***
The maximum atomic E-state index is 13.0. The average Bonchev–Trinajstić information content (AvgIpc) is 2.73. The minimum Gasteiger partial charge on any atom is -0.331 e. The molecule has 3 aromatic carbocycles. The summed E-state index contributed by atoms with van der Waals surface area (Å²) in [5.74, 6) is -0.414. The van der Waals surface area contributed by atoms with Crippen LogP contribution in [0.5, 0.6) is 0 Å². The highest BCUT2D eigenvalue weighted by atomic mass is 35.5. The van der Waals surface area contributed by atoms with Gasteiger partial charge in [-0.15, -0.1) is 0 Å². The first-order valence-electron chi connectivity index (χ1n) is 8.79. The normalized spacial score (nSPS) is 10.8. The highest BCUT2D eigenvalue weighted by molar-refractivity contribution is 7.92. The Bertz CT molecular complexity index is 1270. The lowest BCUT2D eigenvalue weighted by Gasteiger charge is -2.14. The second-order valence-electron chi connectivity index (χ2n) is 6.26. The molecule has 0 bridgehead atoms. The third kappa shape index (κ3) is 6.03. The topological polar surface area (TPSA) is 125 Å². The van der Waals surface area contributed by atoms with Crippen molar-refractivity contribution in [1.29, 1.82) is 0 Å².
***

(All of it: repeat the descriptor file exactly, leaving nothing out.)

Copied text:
The maximum atomic E-state index is 13.0. The average Bonchev–Trinajstić information content (AvgIpc) is 2.73. The minimum Gasteiger partial charge on any atom is -0.331 e. The molecule has 3 aromatic carbocycles. The summed E-state index contributed by atoms with van der Waals surface area (Å²) in [5.74, 6) is -0.414. The van der Waals surface area contributed by atoms with Crippen LogP contribution in [0.5, 0.6) is 0 Å². The highest BCUT2D eigenvalue weighted by atomic mass is 35.5. The van der Waals surface area contributed by atoms with Gasteiger partial charge in [-0.15, -0.1) is 0 Å². The first-order valence-electron chi connectivity index (χ1n) is 8.79. The normalized spacial score (nSPS) is 10.8. The highest BCUT2D eigenvalue weighted by molar-refractivity contribution is 7.92. The Bertz CT molecular complexity index is 1270. The lowest BCUT2D eigenvalue weighted by Gasteiger charge is -2.14. The second-order valence-electron chi connectivity index (χ2n) is 6.26. The molecule has 0 bridgehead atoms. The third kappa shape index (κ3) is 6.03. The topological polar surface area (TPSA) is 125 Å². The van der Waals surface area contributed by atoms with Crippen molar-refractivity contribution in [1.29, 1.82) is 0 Å².